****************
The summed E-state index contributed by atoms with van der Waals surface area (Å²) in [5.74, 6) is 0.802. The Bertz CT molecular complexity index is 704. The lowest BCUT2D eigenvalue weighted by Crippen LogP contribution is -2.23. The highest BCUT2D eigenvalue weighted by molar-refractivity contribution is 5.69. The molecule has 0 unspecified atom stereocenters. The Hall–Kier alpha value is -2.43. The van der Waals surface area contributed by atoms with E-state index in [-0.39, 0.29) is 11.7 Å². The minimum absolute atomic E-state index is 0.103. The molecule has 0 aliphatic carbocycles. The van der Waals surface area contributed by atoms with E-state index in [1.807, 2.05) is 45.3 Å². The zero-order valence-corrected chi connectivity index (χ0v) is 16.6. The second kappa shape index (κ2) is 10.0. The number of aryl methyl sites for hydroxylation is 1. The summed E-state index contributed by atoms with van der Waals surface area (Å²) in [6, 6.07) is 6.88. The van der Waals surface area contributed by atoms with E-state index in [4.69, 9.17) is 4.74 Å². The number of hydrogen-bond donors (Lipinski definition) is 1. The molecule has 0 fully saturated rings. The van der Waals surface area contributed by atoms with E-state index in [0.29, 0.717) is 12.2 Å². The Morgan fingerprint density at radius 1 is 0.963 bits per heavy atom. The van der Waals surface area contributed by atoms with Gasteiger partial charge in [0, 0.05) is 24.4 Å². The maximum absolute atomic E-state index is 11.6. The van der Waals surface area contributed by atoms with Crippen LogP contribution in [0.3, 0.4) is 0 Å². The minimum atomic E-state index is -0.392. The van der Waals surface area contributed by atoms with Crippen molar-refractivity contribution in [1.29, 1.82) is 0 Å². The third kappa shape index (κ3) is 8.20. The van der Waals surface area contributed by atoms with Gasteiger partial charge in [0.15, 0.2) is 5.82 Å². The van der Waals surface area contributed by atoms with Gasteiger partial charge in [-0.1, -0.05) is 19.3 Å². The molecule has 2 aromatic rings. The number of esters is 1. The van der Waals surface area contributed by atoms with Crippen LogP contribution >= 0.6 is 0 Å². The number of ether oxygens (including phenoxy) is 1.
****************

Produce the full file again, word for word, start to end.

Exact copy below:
The summed E-state index contributed by atoms with van der Waals surface area (Å²) in [5.74, 6) is 0.802. The Bertz CT molecular complexity index is 704. The lowest BCUT2D eigenvalue weighted by Crippen LogP contribution is -2.23. The highest BCUT2D eigenvalue weighted by molar-refractivity contribution is 5.69. The molecule has 0 unspecified atom stereocenters. The Hall–Kier alpha value is -2.43. The van der Waals surface area contributed by atoms with E-state index in [-0.39, 0.29) is 11.7 Å². The minimum absolute atomic E-state index is 0.103. The molecule has 0 aliphatic carbocycles. The van der Waals surface area contributed by atoms with E-state index in [1.807, 2.05) is 45.3 Å². The zero-order valence-corrected chi connectivity index (χ0v) is 16.6. The second kappa shape index (κ2) is 10.0. The number of aryl methyl sites for hydroxylation is 1. The summed E-state index contributed by atoms with van der Waals surface area (Å²) in [6, 6.07) is 6.88. The van der Waals surface area contributed by atoms with E-state index in [4.69, 9.17) is 4.74 Å². The number of hydrogen-bond donors (Lipinski definition) is 1. The molecule has 0 fully saturated rings. The van der Waals surface area contributed by atoms with E-state index in [0.29, 0.717) is 12.2 Å². The Morgan fingerprint density at radius 1 is 0.963 bits per heavy atom. The van der Waals surface area contributed by atoms with Gasteiger partial charge in [0, 0.05) is 24.4 Å². The maximum absolute atomic E-state index is 11.6. The van der Waals surface area contributed by atoms with Crippen LogP contribution in [0.3, 0.4) is 0 Å². The minimum atomic E-state index is -0.392. The van der Waals surface area contributed by atoms with Crippen molar-refractivity contribution in [1.29, 1.82) is 0 Å². The third kappa shape index (κ3) is 8.20. The van der Waals surface area contributed by atoms with Gasteiger partial charge in [0.15, 0.2) is 5.82 Å². The van der Waals surface area contributed by atoms with Gasteiger partial charge in [-0.1, -0.05) is 19.3 Å². The molecule has 2 aromatic rings. The number of esters is 1. The van der Waals surface area contributed by atoms with Crippen LogP contribution >= 0.6 is 0 Å². The number of ether oxygens (including phenoxy) is 1.